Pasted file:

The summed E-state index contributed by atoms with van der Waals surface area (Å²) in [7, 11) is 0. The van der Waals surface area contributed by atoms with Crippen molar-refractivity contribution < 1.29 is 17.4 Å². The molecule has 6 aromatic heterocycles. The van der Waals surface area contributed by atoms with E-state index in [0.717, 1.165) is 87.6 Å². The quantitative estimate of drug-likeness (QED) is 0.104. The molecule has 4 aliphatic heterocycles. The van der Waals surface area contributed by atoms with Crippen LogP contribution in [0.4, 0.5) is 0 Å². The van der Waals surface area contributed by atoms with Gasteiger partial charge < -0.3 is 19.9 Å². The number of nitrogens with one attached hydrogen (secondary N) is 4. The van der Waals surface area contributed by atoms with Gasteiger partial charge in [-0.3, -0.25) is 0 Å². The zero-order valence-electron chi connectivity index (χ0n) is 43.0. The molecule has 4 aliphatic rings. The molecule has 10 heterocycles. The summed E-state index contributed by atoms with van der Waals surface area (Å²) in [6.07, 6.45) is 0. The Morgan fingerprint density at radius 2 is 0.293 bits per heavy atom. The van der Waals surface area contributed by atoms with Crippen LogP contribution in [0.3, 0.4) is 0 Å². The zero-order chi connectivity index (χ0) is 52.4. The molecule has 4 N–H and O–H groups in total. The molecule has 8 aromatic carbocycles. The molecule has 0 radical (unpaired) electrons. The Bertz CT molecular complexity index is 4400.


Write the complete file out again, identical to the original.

The summed E-state index contributed by atoms with van der Waals surface area (Å²) in [7, 11) is 0. The van der Waals surface area contributed by atoms with Crippen molar-refractivity contribution < 1.29 is 17.4 Å². The molecule has 6 aromatic heterocycles. The van der Waals surface area contributed by atoms with E-state index in [0.717, 1.165) is 87.6 Å². The quantitative estimate of drug-likeness (QED) is 0.104. The molecule has 4 aliphatic heterocycles. The van der Waals surface area contributed by atoms with Crippen LogP contribution in [0.4, 0.5) is 0 Å². The van der Waals surface area contributed by atoms with Gasteiger partial charge < -0.3 is 19.9 Å². The number of nitrogens with one attached hydrogen (secondary N) is 4. The van der Waals surface area contributed by atoms with Gasteiger partial charge in [-0.3, -0.25) is 0 Å². The zero-order valence-electron chi connectivity index (χ0n) is 43.0. The molecule has 4 aliphatic rings. The molecule has 10 heterocycles. The summed E-state index contributed by atoms with van der Waals surface area (Å²) in [6.07, 6.45) is 0. The Morgan fingerprint density at radius 2 is 0.293 bits per heavy atom. The van der Waals surface area contributed by atoms with Crippen LogP contribution in [0.3, 0.4) is 0 Å². The zero-order chi connectivity index (χ0) is 52.4. The molecule has 4 N–H and O–H groups in total. The molecule has 8 aromatic carbocycles. The molecule has 0 radical (unpaired) electrons. The Bertz CT molecular complexity index is 4400.